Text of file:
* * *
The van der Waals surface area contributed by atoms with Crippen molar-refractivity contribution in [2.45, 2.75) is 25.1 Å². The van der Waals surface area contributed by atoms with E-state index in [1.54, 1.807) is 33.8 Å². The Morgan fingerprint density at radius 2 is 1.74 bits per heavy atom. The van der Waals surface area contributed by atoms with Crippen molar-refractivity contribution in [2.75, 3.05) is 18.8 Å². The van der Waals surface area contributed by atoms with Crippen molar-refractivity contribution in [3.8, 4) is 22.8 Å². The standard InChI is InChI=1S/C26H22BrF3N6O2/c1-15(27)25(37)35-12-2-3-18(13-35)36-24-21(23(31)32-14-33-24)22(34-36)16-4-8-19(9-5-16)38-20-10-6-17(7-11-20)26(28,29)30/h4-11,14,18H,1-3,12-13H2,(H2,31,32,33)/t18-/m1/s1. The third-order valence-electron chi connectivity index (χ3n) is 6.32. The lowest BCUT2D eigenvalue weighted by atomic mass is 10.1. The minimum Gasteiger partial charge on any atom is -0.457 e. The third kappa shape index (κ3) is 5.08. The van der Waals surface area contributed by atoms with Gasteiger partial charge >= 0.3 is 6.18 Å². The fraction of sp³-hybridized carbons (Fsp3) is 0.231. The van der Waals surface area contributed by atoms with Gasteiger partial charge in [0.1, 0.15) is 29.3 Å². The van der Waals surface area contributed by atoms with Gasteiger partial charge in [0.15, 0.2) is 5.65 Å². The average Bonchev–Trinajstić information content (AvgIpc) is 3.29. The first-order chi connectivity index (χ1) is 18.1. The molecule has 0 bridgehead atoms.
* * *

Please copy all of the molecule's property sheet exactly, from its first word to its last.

The van der Waals surface area contributed by atoms with Crippen molar-refractivity contribution in [2.45, 2.75) is 25.1 Å². The van der Waals surface area contributed by atoms with E-state index in [1.54, 1.807) is 33.8 Å². The Morgan fingerprint density at radius 2 is 1.74 bits per heavy atom. The van der Waals surface area contributed by atoms with Crippen molar-refractivity contribution in [2.75, 3.05) is 18.8 Å². The van der Waals surface area contributed by atoms with Crippen molar-refractivity contribution in [3.8, 4) is 22.8 Å². The standard InChI is InChI=1S/C26H22BrF3N6O2/c1-15(27)25(37)35-12-2-3-18(13-35)36-24-21(23(31)32-14-33-24)22(34-36)16-4-8-19(9-5-16)38-20-10-6-17(7-11-20)26(28,29)30/h4-11,14,18H,1-3,12-13H2,(H2,31,32,33)/t18-/m1/s1. The third-order valence-electron chi connectivity index (χ3n) is 6.32. The lowest BCUT2D eigenvalue weighted by atomic mass is 10.1. The minimum Gasteiger partial charge on any atom is -0.457 e. The third kappa shape index (κ3) is 5.08. The van der Waals surface area contributed by atoms with Gasteiger partial charge >= 0.3 is 6.18 Å². The fraction of sp³-hybridized carbons (Fsp3) is 0.231. The van der Waals surface area contributed by atoms with Gasteiger partial charge in [0.1, 0.15) is 29.3 Å². The van der Waals surface area contributed by atoms with Gasteiger partial charge in [0.15, 0.2) is 5.65 Å². The average Bonchev–Trinajstić information content (AvgIpc) is 3.29. The first-order chi connectivity index (χ1) is 18.1. The molecule has 0 bridgehead atoms.